There’s a battle of opinions regarding copyright at The Guardian. In “You like my poems? So pay for them,” British poet Wendy Cope states her case regarding how copyright infringement damages the sales of her work. In “Free verse: getting copyright wrong,” Oliver Burkeman counters with his arguments.
Meanwhile, the NYT’s, “Crossover Dreams: Turning Free Web Work Into Real Book Sales,” describes a few success stories. (No poetry books cited, alas.)
I don’t have a dog in this fight, since I don’t have poetry sales to worry about. (Yes, I’ve published a couple of chapbooks, but I give most of those away anyhow.) On the one hand, I sympathize with Cope’s concern about people not buying the cow when they’re getting the milk for free; but fretting about people e-mailing each other your work? I agree with Burkeman’s take that it has the potential to build sales (and name recognition) rather than destroy it. And popular thinking about free online content is that it encourages readers to purchase a book. (As someone who has often been influenced by onlilne content not to buy a book, though, I’m on the fence about this thinking.)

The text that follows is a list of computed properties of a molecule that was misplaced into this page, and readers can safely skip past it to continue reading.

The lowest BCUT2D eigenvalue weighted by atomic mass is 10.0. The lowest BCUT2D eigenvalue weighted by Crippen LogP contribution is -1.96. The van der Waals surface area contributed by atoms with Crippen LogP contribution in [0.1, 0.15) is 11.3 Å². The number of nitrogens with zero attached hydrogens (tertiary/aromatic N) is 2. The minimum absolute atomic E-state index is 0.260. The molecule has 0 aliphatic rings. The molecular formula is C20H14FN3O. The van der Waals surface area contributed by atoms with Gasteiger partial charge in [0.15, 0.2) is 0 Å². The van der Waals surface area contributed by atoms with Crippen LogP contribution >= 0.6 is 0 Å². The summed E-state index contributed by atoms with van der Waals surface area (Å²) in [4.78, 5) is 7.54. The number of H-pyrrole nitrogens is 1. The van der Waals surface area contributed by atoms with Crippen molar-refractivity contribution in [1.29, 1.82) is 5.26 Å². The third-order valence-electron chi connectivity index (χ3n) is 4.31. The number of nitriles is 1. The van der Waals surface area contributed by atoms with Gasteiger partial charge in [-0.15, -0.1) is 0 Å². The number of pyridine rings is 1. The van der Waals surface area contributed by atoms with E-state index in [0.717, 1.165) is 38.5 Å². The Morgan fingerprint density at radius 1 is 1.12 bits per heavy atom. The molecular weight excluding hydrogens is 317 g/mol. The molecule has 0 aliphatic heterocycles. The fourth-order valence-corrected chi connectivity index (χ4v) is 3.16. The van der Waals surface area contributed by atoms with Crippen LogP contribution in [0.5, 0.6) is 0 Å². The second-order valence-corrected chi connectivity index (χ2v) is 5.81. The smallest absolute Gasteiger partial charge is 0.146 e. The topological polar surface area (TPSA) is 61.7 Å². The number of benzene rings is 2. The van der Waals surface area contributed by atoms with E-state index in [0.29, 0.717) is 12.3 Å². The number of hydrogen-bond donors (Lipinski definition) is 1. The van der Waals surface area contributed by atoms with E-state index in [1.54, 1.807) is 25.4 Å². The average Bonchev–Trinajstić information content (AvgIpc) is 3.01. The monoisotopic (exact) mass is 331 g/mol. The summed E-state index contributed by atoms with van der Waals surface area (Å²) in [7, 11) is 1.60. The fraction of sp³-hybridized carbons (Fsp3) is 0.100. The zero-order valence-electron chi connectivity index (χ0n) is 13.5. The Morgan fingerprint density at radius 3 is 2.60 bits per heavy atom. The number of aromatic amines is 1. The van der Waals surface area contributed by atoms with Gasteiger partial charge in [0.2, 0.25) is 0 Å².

Overall, I agree that poetry needs to be shared freely to help build its audience and promote the poets themselves. I’d hate to see the Copyright Police hovering in cyberspace, waiting to swoop in as soon as Aunt Helga e-mails a poem to Cousin Rusty to inspire him after his wife’s cancer diagnosis. (Is it also damaging to sales if we bloggers link to poems on The Academy of American Poets or The Poetry Foundation sites or posted on a poet’s own site or blog? Lots of issues when you start peeling back all the layers.) There’s always that problem with something going viral without being properly credited to the author, such as this piece.
I prefer to believe a poem well received will lead to a reader investigating more of that poet’s work; and after reading several pieces individually online, the reader will decide he/she wants those poems, and more, in one easily accessible place, i.e., within the covers of a book. It’s still too early to see how this will play out in the real world, but we can all hope.